I’m not only a member of the New York Academy of Sciences; I’m one of its biggest fans. Access to the Annals of NYAS alone is worth the price of membership. The most recent annals is volume 1233, presenting the proceedings of the conference Basic and Clinic Ocular Motor and Vestibular Research, held as a tribute to the career of Dr. Richard Leigh, a world-renowned expert in the neurological control of eye movements.
There are many fine papers in the volume, but one in particular by Carpenter caught my eye, and it bears the title of this blog post. As Skeffington was to behavioral optometry, Sherrington was to eye movements. It turns out that in addition to winning the Nobel Prize for Medicine in 1932, Sherrington was also a bit of a poet and philosopher, publishing a remarkable work in 1940 – Man on his Nature. Consider this passage: “An act which may seem simple even to banality is the directing of gaze. Yet its factors engage the roof-brain far and wide.” Anticipating the social complexity of gaze-following which has emerged as a huge topic in developmental science, Sherrington was even more prescient in 1906 when he published a volume on Integrative Action of the Nervous System.
Yet, Carpenter notes, perhaps because Sherrington was educated as a classicist, there was an important aspect of neural integration that he appeared to have missed completely, and that is that neural phenomena are integrated in time as they are in space. That subsequently became the heart of oculomotor integration theory, and we in Optometry have numerous models of this, as reviewed by Ebenholtz and Hung & Ciuffreda, for example.
As depicted below, Carpenter sugggests that the concept of an oculomotor integrator is essential in the vestibulo-ocular reflex (VOR) in order to convert the signals from the semicircular canals – which under natural conditions signal the rotational velocity of the head – to eye position in the orbit.
As illustrated above, stimuli in motor systems in general demonstrate adaptation or rate sensitivity (d/dt) in order to generate responses, and are mediated by a differential. The afferent signals arriving at the brain are invariably high-pass filtered, whether through neural processing or through mechanisms built into the sensory receptors themselves. Adaptation or rate sensitivity is useful in aiding prediction, eliminating redundancy in neural codes, and increasing dynamic ranges. Most significantly, rate sensitivity has the consequence that the brain works in terms of change: if we are to make sustained responses to maintained stimuli, afferent differentiation must be exactly counterbalanced by efferent integration. Elsewhere Carpenter does a nice job of using the saccade system as a microcosm of this type of neural integration.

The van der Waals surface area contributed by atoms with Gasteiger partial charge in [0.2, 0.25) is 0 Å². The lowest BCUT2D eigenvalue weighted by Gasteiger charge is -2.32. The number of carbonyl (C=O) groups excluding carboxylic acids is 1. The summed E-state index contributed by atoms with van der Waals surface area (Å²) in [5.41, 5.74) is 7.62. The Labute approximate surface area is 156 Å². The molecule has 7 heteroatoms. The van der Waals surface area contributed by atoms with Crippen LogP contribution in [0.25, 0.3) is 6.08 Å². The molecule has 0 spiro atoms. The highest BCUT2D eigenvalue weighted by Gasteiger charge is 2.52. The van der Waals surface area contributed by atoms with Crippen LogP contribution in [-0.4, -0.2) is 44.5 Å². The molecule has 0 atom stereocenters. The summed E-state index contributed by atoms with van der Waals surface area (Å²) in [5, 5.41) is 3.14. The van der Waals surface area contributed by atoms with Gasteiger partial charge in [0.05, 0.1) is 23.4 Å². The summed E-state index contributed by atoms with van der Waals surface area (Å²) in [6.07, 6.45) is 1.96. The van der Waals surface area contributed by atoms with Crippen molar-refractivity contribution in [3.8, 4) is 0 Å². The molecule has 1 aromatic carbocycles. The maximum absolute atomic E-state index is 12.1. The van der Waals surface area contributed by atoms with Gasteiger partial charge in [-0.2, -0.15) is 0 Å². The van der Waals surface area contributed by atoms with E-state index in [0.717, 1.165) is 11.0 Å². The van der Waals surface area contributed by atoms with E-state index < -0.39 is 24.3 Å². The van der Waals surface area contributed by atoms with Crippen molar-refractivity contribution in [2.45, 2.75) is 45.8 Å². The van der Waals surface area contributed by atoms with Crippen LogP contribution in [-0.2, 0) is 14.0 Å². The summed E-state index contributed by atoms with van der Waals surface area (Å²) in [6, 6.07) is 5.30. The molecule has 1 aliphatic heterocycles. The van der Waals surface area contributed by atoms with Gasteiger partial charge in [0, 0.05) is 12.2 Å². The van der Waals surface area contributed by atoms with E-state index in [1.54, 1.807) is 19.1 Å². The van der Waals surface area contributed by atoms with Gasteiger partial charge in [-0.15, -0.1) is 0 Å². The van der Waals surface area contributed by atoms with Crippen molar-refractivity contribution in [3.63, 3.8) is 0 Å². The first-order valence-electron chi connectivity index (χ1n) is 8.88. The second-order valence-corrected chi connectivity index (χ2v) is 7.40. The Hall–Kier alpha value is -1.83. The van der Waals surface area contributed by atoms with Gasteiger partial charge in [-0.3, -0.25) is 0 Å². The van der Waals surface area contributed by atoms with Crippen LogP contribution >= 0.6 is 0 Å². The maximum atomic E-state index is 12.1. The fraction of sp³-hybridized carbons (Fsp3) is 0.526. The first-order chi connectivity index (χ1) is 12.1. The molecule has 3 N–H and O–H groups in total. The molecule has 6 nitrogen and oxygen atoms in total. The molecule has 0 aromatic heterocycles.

Here is a beautiful quote from Carpenter: “Our eyes alternately shift and hold, reflecting the alternation of reaching and grasping that is the systole and diastole of the motor system as a whole.” He continues: “There is a cliche – often wrongly – attributed to Sherrington, that ‘movement begins with posture.’ What Sherrington did say in 1915 was that ‘The role of muscle as an executant of movements is so striking that its office in preventing movement and displacement is somewhat overlooked’. This type of balance/counterbalance is particularly true of the oculomotor system and part of what we look for when, for example, we watch happens to pursuit eye movements as a patient crosses the midline, or when we observe head and body movement during standardized oculomotor testing such as the NSUCO.
Lastly, in biomedical engineering terms we might say that conditions involving an undesirable shift in the visual guidance of posture and movement is due to a leaky neural integrator. When we do something as basic as probing the effect of yoked prisms in cases of visual midline shift, for example, we are at some level fixing a hole in the leaky integrator that keeps us from wandering.
All this supports the notion that vision is not a separate isolated function. It is profoundly integrated with the development of the total action system of the patient, including posture, coordination, and personality. I wish I had thought of that myself, but it’s actually a quote from the incomparable Al Sutton.
– Leonard J. Press, O.D., FCOVD, FAAO